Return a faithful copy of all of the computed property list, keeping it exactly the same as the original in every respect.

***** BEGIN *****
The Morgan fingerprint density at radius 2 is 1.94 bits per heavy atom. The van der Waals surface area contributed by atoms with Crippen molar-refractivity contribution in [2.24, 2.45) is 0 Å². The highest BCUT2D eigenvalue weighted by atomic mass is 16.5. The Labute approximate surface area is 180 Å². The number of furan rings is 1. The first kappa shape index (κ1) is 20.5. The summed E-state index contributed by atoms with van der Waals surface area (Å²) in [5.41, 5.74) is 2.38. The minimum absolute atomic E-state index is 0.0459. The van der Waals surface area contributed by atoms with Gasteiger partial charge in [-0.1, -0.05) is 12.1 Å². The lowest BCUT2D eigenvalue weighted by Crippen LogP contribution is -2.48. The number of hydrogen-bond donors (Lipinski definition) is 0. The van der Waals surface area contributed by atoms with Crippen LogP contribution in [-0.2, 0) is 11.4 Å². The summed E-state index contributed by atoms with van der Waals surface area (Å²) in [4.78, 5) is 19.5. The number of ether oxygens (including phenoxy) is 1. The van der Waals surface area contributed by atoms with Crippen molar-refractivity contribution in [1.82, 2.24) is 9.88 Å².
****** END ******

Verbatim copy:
The Morgan fingerprint density at radius 2 is 1.94 bits per heavy atom. The van der Waals surface area contributed by atoms with Crippen molar-refractivity contribution in [2.24, 2.45) is 0 Å². The highest BCUT2D eigenvalue weighted by atomic mass is 16.5. The Labute approximate surface area is 180 Å². The number of furan rings is 1. The first kappa shape index (κ1) is 20.5. The summed E-state index contributed by atoms with van der Waals surface area (Å²) in [5.41, 5.74) is 2.38. The minimum absolute atomic E-state index is 0.0459. The van der Waals surface area contributed by atoms with Gasteiger partial charge in [-0.1, -0.05) is 12.1 Å². The lowest BCUT2D eigenvalue weighted by Crippen LogP contribution is -2.48. The number of hydrogen-bond donors (Lipinski definition) is 0. The van der Waals surface area contributed by atoms with Crippen LogP contribution in [-0.2, 0) is 11.4 Å². The summed E-state index contributed by atoms with van der Waals surface area (Å²) in [4.78, 5) is 19.5. The number of ether oxygens (including phenoxy) is 1. The van der Waals surface area contributed by atoms with Crippen molar-refractivity contribution in [1.82, 2.24) is 9.88 Å².